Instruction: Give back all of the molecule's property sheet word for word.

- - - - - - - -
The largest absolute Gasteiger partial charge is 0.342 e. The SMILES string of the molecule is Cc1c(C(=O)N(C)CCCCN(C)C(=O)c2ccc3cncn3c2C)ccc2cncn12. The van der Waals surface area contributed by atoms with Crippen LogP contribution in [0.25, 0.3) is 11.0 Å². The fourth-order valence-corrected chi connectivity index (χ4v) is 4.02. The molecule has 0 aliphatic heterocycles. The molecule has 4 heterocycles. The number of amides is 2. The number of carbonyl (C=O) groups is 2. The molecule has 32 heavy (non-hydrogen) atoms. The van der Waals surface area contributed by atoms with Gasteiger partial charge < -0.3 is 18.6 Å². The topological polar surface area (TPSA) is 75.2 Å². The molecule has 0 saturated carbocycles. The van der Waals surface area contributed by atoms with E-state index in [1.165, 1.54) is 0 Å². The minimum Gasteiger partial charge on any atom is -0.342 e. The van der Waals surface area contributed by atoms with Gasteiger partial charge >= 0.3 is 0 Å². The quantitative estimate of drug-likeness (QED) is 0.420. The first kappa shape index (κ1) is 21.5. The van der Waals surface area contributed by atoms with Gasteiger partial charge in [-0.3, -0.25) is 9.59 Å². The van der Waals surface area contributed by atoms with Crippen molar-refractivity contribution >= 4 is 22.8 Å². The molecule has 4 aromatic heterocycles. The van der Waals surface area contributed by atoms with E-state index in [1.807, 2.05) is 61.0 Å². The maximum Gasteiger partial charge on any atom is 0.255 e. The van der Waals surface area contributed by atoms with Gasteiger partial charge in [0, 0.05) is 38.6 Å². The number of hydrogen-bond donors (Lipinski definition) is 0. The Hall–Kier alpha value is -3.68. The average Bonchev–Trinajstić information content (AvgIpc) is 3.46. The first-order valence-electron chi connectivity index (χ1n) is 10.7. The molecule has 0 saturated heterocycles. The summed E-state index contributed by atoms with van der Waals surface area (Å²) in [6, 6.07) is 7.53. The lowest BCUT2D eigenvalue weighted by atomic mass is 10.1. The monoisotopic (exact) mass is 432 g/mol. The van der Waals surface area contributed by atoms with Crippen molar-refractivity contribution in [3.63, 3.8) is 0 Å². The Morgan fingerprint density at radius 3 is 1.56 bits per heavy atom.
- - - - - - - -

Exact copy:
The largest absolute Gasteiger partial charge is 0.342 e. The SMILES string of the molecule is Cc1c(C(=O)N(C)CCCCN(C)C(=O)c2ccc3cncn3c2C)ccc2cncn12. The van der Waals surface area contributed by atoms with Crippen LogP contribution in [0.25, 0.3) is 11.0 Å². The fourth-order valence-corrected chi connectivity index (χ4v) is 4.02. The molecule has 0 aliphatic heterocycles. The molecule has 4 heterocycles. The number of amides is 2. The number of carbonyl (C=O) groups is 2. The molecule has 32 heavy (non-hydrogen) atoms. The van der Waals surface area contributed by atoms with Gasteiger partial charge < -0.3 is 18.6 Å². The topological polar surface area (TPSA) is 75.2 Å². The molecule has 0 saturated carbocycles. The van der Waals surface area contributed by atoms with E-state index in [1.165, 1.54) is 0 Å². The minimum Gasteiger partial charge on any atom is -0.342 e. The van der Waals surface area contributed by atoms with Gasteiger partial charge >= 0.3 is 0 Å². The quantitative estimate of drug-likeness (QED) is 0.420. The first kappa shape index (κ1) is 21.5. The van der Waals surface area contributed by atoms with Gasteiger partial charge in [-0.3, -0.25) is 9.59 Å². The van der Waals surface area contributed by atoms with Crippen molar-refractivity contribution >= 4 is 22.8 Å². The molecule has 4 aromatic heterocycles. The van der Waals surface area contributed by atoms with E-state index in [1.807, 2.05) is 61.0 Å². The maximum Gasteiger partial charge on any atom is 0.255 e. The van der Waals surface area contributed by atoms with Gasteiger partial charge in [0, 0.05) is 38.6 Å². The number of hydrogen-bond donors (Lipinski definition) is 0. The Hall–Kier alpha value is -3.68. The average Bonchev–Trinajstić information content (AvgIpc) is 3.46. The first-order valence-electron chi connectivity index (χ1n) is 10.7. The molecule has 0 saturated heterocycles. The summed E-state index contributed by atoms with van der Waals surface area (Å²) in [6, 6.07) is 7.53. The lowest BCUT2D eigenvalue weighted by atomic mass is 10.1. The monoisotopic (exact) mass is 432 g/mol. The van der Waals surface area contributed by atoms with Crippen molar-refractivity contribution in [3.63, 3.8) is 0 Å². The Morgan fingerprint density at radius 3 is 1.56 bits per heavy atom.